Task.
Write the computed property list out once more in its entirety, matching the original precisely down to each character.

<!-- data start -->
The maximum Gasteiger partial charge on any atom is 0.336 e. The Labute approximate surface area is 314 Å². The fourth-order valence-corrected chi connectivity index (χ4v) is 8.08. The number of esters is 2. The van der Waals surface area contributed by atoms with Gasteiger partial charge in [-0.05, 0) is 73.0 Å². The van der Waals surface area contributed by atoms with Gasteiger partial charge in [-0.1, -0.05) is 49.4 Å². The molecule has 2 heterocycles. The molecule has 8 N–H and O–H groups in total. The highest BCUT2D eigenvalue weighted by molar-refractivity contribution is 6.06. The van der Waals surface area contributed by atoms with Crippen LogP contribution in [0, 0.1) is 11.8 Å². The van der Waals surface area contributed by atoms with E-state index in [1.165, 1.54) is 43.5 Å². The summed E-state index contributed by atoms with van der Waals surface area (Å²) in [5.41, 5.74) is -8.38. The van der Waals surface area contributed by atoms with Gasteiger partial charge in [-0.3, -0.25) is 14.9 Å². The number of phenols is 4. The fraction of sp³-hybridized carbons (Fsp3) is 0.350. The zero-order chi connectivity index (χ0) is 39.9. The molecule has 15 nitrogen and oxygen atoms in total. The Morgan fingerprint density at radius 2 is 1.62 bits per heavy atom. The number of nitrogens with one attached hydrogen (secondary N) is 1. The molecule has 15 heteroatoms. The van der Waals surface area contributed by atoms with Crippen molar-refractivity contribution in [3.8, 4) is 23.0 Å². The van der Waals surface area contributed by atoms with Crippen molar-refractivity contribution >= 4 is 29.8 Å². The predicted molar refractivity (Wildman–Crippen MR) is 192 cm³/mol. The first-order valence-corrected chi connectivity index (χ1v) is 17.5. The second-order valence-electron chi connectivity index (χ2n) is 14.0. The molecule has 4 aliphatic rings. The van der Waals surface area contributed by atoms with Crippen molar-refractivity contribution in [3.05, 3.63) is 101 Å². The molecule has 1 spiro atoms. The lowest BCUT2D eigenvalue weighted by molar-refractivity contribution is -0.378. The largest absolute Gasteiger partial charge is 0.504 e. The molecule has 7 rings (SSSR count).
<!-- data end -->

The maximum Gasteiger partial charge on any atom is 0.336 e. The Labute approximate surface area is 314 Å². The fourth-order valence-corrected chi connectivity index (χ4v) is 8.08. The number of esters is 2. The van der Waals surface area contributed by atoms with Gasteiger partial charge in [-0.05, 0) is 73.0 Å². The van der Waals surface area contributed by atoms with Gasteiger partial charge in [-0.1, -0.05) is 49.4 Å². The molecule has 2 heterocycles. The molecule has 8 N–H and O–H groups in total. The highest BCUT2D eigenvalue weighted by molar-refractivity contribution is 6.06. The van der Waals surface area contributed by atoms with Crippen LogP contribution in [0, 0.1) is 11.8 Å². The van der Waals surface area contributed by atoms with E-state index in [1.165, 1.54) is 43.5 Å². The summed E-state index contributed by atoms with van der Waals surface area (Å²) in [5.41, 5.74) is -8.38. The van der Waals surface area contributed by atoms with Gasteiger partial charge in [-0.3, -0.25) is 14.9 Å². The number of phenols is 4. The fraction of sp³-hybridized carbons (Fsp3) is 0.350. The zero-order chi connectivity index (χ0) is 39.9. The molecule has 15 nitrogen and oxygen atoms in total. The Morgan fingerprint density at radius 2 is 1.62 bits per heavy atom. The number of nitrogens with one attached hydrogen (secondary N) is 1. The molecule has 15 heteroatoms. The van der Waals surface area contributed by atoms with Crippen molar-refractivity contribution in [3.8, 4) is 23.0 Å². The van der Waals surface area contributed by atoms with Crippen molar-refractivity contribution >= 4 is 29.8 Å². The predicted molar refractivity (Wildman–Crippen MR) is 192 cm³/mol. The first-order valence-corrected chi connectivity index (χ1v) is 17.5. The second-order valence-electron chi connectivity index (χ2n) is 14.0. The molecule has 4 aliphatic rings. The van der Waals surface area contributed by atoms with Crippen molar-refractivity contribution in [3.05, 3.63) is 101 Å². The molecule has 1 spiro atoms. The lowest BCUT2D eigenvalue weighted by molar-refractivity contribution is -0.378. The largest absolute Gasteiger partial charge is 0.504 e. The molecule has 7 rings (SSSR count).